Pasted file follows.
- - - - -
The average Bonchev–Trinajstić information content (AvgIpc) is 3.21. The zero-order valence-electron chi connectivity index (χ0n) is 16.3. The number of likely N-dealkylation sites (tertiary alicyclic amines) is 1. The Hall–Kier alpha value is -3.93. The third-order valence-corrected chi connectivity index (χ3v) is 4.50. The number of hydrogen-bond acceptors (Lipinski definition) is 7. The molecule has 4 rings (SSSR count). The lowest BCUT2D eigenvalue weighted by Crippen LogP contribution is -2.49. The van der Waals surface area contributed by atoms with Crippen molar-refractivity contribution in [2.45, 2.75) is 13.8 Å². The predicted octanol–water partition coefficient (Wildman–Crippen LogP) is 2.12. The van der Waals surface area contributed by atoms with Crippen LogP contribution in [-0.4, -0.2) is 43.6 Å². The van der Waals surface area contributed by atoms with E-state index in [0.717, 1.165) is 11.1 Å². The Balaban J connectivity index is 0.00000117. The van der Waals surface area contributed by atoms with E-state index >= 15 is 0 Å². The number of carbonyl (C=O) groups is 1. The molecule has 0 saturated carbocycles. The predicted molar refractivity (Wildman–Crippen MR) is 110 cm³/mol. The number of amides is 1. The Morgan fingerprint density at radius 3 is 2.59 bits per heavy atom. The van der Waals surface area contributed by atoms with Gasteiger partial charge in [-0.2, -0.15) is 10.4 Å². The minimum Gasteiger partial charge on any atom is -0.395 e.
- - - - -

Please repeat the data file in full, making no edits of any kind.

The average Bonchev–Trinajstić information content (AvgIpc) is 3.21. The zero-order valence-electron chi connectivity index (χ0n) is 16.3. The number of likely N-dealkylation sites (tertiary alicyclic amines) is 1. The Hall–Kier alpha value is -3.93. The third-order valence-corrected chi connectivity index (χ3v) is 4.50. The number of hydrogen-bond acceptors (Lipinski definition) is 7. The molecule has 4 rings (SSSR count). The lowest BCUT2D eigenvalue weighted by Crippen LogP contribution is -2.49. The van der Waals surface area contributed by atoms with Crippen molar-refractivity contribution in [2.45, 2.75) is 13.8 Å². The predicted octanol–water partition coefficient (Wildman–Crippen LogP) is 2.12. The van der Waals surface area contributed by atoms with Crippen LogP contribution in [-0.4, -0.2) is 43.6 Å². The van der Waals surface area contributed by atoms with E-state index in [0.717, 1.165) is 11.1 Å². The Balaban J connectivity index is 0.00000117. The van der Waals surface area contributed by atoms with E-state index >= 15 is 0 Å². The number of carbonyl (C=O) groups is 1. The molecule has 0 saturated carbocycles. The predicted molar refractivity (Wildman–Crippen MR) is 110 cm³/mol. The number of amides is 1. The Morgan fingerprint density at radius 3 is 2.59 bits per heavy atom. The van der Waals surface area contributed by atoms with Gasteiger partial charge in [-0.2, -0.15) is 10.4 Å². The minimum Gasteiger partial charge on any atom is -0.395 e.